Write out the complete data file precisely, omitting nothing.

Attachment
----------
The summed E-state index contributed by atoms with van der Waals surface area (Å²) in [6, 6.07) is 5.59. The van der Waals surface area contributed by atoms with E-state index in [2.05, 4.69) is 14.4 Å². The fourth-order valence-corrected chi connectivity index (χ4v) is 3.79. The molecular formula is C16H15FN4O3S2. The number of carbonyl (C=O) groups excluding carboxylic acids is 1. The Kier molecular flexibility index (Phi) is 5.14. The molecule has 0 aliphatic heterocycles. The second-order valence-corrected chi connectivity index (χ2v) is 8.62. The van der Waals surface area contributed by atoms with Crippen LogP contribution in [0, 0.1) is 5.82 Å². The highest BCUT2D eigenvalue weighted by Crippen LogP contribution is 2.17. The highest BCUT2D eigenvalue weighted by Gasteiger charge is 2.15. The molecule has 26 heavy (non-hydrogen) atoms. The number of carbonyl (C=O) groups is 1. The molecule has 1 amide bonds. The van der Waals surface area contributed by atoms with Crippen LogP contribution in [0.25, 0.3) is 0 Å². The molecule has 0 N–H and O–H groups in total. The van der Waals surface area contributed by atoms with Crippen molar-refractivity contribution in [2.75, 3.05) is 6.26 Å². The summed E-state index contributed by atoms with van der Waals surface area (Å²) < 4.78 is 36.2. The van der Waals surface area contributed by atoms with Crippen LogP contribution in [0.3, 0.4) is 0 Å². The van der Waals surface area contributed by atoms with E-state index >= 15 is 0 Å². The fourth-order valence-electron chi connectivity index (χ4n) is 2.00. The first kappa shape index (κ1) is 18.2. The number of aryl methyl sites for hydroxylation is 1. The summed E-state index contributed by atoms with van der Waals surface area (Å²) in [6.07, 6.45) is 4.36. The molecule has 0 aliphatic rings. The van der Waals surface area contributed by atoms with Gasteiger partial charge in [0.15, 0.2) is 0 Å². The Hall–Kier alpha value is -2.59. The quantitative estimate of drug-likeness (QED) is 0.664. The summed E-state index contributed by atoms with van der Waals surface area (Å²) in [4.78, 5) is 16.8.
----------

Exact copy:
The summed E-state index contributed by atoms with van der Waals surface area (Å²) in [6, 6.07) is 5.59. The van der Waals surface area contributed by atoms with E-state index in [2.05, 4.69) is 14.4 Å². The fourth-order valence-corrected chi connectivity index (χ4v) is 3.79. The molecular formula is C16H15FN4O3S2. The number of carbonyl (C=O) groups excluding carboxylic acids is 1. The Kier molecular flexibility index (Phi) is 5.14. The molecule has 0 aliphatic heterocycles. The second-order valence-corrected chi connectivity index (χ2v) is 8.62. The van der Waals surface area contributed by atoms with Crippen LogP contribution in [0, 0.1) is 5.82 Å². The highest BCUT2D eigenvalue weighted by Crippen LogP contribution is 2.17. The highest BCUT2D eigenvalue weighted by Gasteiger charge is 2.15. The molecule has 26 heavy (non-hydrogen) atoms. The number of carbonyl (C=O) groups is 1. The molecule has 1 amide bonds. The van der Waals surface area contributed by atoms with Crippen LogP contribution in [0.25, 0.3) is 0 Å². The molecule has 0 N–H and O–H groups in total. The van der Waals surface area contributed by atoms with Crippen molar-refractivity contribution in [2.75, 3.05) is 6.26 Å². The summed E-state index contributed by atoms with van der Waals surface area (Å²) < 4.78 is 36.2. The van der Waals surface area contributed by atoms with Crippen LogP contribution in [0.3, 0.4) is 0 Å². The van der Waals surface area contributed by atoms with E-state index >= 15 is 0 Å². The fourth-order valence-electron chi connectivity index (χ4n) is 2.00. The first kappa shape index (κ1) is 18.2. The number of aryl methyl sites for hydroxylation is 1. The summed E-state index contributed by atoms with van der Waals surface area (Å²) in [6.07, 6.45) is 4.36. The molecule has 0 aliphatic rings. The van der Waals surface area contributed by atoms with Gasteiger partial charge in [0.15, 0.2) is 0 Å². The Hall–Kier alpha value is -2.59. The quantitative estimate of drug-likeness (QED) is 0.664. The summed E-state index contributed by atoms with van der Waals surface area (Å²) in [4.78, 5) is 16.8.